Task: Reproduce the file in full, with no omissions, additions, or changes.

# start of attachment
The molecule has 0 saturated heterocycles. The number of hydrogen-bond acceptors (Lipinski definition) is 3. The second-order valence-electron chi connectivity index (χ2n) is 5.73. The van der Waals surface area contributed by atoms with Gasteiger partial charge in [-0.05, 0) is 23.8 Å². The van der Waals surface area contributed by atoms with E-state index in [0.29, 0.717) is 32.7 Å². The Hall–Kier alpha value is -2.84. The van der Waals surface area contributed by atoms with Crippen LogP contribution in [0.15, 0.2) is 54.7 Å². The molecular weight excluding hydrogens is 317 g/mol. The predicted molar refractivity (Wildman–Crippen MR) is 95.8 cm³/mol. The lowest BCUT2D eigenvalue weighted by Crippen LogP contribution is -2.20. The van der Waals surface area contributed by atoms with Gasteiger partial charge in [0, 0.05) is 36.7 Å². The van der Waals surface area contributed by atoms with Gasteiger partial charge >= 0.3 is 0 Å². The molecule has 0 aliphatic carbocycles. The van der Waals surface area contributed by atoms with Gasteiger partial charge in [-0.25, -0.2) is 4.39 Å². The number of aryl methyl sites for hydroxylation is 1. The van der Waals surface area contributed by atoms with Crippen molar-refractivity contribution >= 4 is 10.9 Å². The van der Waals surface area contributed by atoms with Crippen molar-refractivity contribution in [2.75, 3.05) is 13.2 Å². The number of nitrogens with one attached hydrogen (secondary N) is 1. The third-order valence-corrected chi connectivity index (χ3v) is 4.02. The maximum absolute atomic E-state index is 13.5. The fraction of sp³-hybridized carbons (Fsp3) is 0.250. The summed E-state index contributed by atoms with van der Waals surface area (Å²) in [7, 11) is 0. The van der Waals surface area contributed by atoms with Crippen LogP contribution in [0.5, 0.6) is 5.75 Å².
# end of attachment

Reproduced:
The molecule has 0 saturated heterocycles. The number of hydrogen-bond acceptors (Lipinski definition) is 3. The second-order valence-electron chi connectivity index (χ2n) is 5.73. The van der Waals surface area contributed by atoms with Gasteiger partial charge in [-0.05, 0) is 23.8 Å². The van der Waals surface area contributed by atoms with E-state index in [0.29, 0.717) is 32.7 Å². The Hall–Kier alpha value is -2.84. The van der Waals surface area contributed by atoms with Crippen LogP contribution in [0.15, 0.2) is 54.7 Å². The molecular weight excluding hydrogens is 317 g/mol. The predicted molar refractivity (Wildman–Crippen MR) is 95.8 cm³/mol. The lowest BCUT2D eigenvalue weighted by Crippen LogP contribution is -2.20. The van der Waals surface area contributed by atoms with Gasteiger partial charge in [0, 0.05) is 36.7 Å². The van der Waals surface area contributed by atoms with Gasteiger partial charge >= 0.3 is 0 Å². The molecule has 0 aliphatic carbocycles. The van der Waals surface area contributed by atoms with Gasteiger partial charge in [-0.25, -0.2) is 4.39 Å². The number of aryl methyl sites for hydroxylation is 1. The van der Waals surface area contributed by atoms with Crippen molar-refractivity contribution >= 4 is 10.9 Å². The van der Waals surface area contributed by atoms with Crippen molar-refractivity contribution in [2.75, 3.05) is 13.2 Å². The number of nitrogens with one attached hydrogen (secondary N) is 1. The third-order valence-corrected chi connectivity index (χ3v) is 4.02. The maximum absolute atomic E-state index is 13.5. The fraction of sp³-hybridized carbons (Fsp3) is 0.250. The summed E-state index contributed by atoms with van der Waals surface area (Å²) in [7, 11) is 0. The van der Waals surface area contributed by atoms with Crippen LogP contribution in [0.5, 0.6) is 5.75 Å².